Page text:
Biden’s early plans draw comparisons to the past

Looking at Joe Biden’s plans for his first 100 days and comparing those to the past can help understand the changes to come.


Joe Biden was elected as the 46th president of the United States and inaugurated into office on Jan. 20. Photo by George Skidmore, provided by WikiMedia Commons under the Creative Commons license. This photo is not altered. See photo license: Creative Commons Legal Code at bottom of story.

Hayley Breines, A&E & News Editor

With Jan. 20 marking the official start to the Biden administration, President Joseph R. Biden Jr. entered the Oval Office with America enduring a pandemic, experiencing high rates of unemployment, navigating the aftermath of racial tensions from the summer, and growing political rifts between both parties. Although the word “unprecedented” has been widely utilized by professional news outlets, much of what Biden is experiencing as an incoming president isn’t unprecedented relative to the rest of United States history. Comparisons between history and Biden’s plans for his first 100 days can help to understand what this presidency will look like and how attainable his promises are.

In his inaugural address, Biden made several calls for unity throughout the country to heal the political divides between Democrats and Republicans. Similarly, in his farewell address, George Washington warned the country of political divides polarizing the country. However, this call hasn’t been heeded, and the polarization of politics began far before the 2020 election. 

“When you think of divisive politics, the easiest example you could come up with is the Antebellum era pre Civil War, where you have the North and South each with their separate agendas, and we know what happens with that: we go to war over it. What comes with that is a very, very long process of healing… and many people even today still have these conversations of ‘hey, how much have we healed since the Civil War?’” US history teacher Danielle Wankmuller said. The American Civil War was a major conflict over the issue of slavery, economic development, and the role of central government between the Northern states and the Southern Confederacy. The North won the war, and the Confederacy was dissolved.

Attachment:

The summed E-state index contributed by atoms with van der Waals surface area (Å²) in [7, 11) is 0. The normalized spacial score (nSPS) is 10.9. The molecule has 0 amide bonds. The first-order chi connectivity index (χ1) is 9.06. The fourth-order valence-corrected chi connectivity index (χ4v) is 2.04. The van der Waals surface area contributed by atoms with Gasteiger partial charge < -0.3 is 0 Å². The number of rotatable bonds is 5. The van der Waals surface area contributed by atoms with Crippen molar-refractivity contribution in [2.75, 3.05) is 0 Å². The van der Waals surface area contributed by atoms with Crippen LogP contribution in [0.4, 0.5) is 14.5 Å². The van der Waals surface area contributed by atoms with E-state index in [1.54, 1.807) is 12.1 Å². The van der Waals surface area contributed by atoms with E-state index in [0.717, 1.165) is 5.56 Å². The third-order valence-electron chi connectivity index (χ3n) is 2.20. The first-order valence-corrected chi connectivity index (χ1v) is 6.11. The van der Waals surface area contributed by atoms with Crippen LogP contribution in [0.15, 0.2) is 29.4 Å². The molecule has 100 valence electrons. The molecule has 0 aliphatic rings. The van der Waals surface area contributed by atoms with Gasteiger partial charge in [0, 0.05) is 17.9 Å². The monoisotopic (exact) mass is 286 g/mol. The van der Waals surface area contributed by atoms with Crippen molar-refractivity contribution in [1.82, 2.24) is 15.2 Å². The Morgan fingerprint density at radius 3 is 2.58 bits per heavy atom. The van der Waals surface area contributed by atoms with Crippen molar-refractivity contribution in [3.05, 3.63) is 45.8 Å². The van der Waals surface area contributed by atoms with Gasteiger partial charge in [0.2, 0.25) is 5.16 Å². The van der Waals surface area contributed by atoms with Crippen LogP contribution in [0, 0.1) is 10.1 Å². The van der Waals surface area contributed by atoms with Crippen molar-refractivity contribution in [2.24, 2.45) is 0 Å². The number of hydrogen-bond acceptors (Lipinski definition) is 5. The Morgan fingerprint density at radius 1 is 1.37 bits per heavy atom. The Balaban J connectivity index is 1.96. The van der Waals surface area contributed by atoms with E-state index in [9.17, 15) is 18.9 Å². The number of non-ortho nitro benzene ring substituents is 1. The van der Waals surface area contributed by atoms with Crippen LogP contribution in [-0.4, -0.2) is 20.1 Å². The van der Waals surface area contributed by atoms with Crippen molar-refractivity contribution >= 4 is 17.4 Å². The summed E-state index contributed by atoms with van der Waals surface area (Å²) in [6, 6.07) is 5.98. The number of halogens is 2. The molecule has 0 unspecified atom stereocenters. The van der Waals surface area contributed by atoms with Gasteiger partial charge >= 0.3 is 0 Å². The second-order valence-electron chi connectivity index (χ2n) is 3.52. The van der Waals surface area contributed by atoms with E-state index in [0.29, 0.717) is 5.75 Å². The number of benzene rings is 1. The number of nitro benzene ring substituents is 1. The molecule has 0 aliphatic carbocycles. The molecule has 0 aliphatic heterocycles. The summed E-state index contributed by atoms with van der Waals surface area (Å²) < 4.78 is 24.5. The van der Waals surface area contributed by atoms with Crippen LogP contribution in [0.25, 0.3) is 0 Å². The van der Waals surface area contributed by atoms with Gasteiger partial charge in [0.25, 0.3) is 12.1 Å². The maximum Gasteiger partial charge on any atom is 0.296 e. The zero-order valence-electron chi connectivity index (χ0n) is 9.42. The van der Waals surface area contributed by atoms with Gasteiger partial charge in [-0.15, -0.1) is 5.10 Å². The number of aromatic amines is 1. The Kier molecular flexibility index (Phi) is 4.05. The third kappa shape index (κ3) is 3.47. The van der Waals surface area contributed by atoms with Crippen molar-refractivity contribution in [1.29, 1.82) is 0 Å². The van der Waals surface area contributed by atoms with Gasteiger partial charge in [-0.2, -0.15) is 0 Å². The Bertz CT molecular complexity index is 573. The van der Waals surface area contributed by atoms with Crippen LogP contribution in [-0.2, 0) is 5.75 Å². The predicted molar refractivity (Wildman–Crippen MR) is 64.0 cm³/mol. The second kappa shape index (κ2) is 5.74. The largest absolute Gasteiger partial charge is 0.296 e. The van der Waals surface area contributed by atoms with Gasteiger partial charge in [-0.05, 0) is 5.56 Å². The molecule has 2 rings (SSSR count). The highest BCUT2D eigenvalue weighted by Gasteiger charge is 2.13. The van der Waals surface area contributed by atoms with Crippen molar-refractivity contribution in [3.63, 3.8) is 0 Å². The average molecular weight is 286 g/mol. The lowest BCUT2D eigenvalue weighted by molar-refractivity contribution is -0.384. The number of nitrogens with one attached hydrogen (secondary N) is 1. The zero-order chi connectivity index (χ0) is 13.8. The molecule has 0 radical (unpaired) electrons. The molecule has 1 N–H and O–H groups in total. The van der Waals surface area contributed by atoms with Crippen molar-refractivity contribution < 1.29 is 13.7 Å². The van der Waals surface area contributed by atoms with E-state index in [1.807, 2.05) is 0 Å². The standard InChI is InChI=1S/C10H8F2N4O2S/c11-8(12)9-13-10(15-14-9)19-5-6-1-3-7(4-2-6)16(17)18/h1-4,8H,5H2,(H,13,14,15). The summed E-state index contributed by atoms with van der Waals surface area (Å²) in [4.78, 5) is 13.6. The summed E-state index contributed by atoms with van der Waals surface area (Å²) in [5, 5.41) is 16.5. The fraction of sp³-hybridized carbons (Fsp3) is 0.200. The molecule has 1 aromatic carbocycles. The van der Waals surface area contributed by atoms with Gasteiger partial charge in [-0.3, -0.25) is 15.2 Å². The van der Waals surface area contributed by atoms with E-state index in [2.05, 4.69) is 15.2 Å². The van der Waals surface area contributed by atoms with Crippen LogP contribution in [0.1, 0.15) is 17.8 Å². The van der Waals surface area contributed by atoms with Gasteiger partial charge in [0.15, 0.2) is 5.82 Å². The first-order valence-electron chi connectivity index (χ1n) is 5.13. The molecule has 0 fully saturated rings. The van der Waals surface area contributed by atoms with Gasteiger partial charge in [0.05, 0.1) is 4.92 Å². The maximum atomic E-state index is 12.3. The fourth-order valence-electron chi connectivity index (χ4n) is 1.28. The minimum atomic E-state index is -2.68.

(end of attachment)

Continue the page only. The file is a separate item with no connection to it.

Although 2020 didn’t see a war because of divisive politics, the historical context of reconciling two conflicting opinions can take a long period of healing and action for that to occur, which might not be entirely effective in the bigger picture. Biden hopes to achieve this early cry for unity with his plans for systemic racial equality.

However, the United States needs more than a call for unity to heal from the pandemic that has been holding the country hostage for the past year. Economically, the United States is putting pressure on the incoming president to relieve the sectional economic burden from the pandemic. Because Biden is inheriting this economic burden from the previous administration, he needs to hit the ground running to win approval in the midterm. Due to this initial burst of energy, Biden’s incoming economic plan has been compared to Franklin Delano Roosevelt’s New Deal to combat the Great Depression, and the comparison is helpful to see where Biden needs to set his focus. 

“The comparisons between the New Deal and now is that FDR set up programs for people to get back to work for the government- the WPA the TVA the CCC- things like that. I don’t think you’re going to see that happening here with the Biden administration, I think you’re going to see more targeted money and support to citizens, and then also to businesses that are struggling,” social studies department chairperson and economics teacher Jason Janczak said.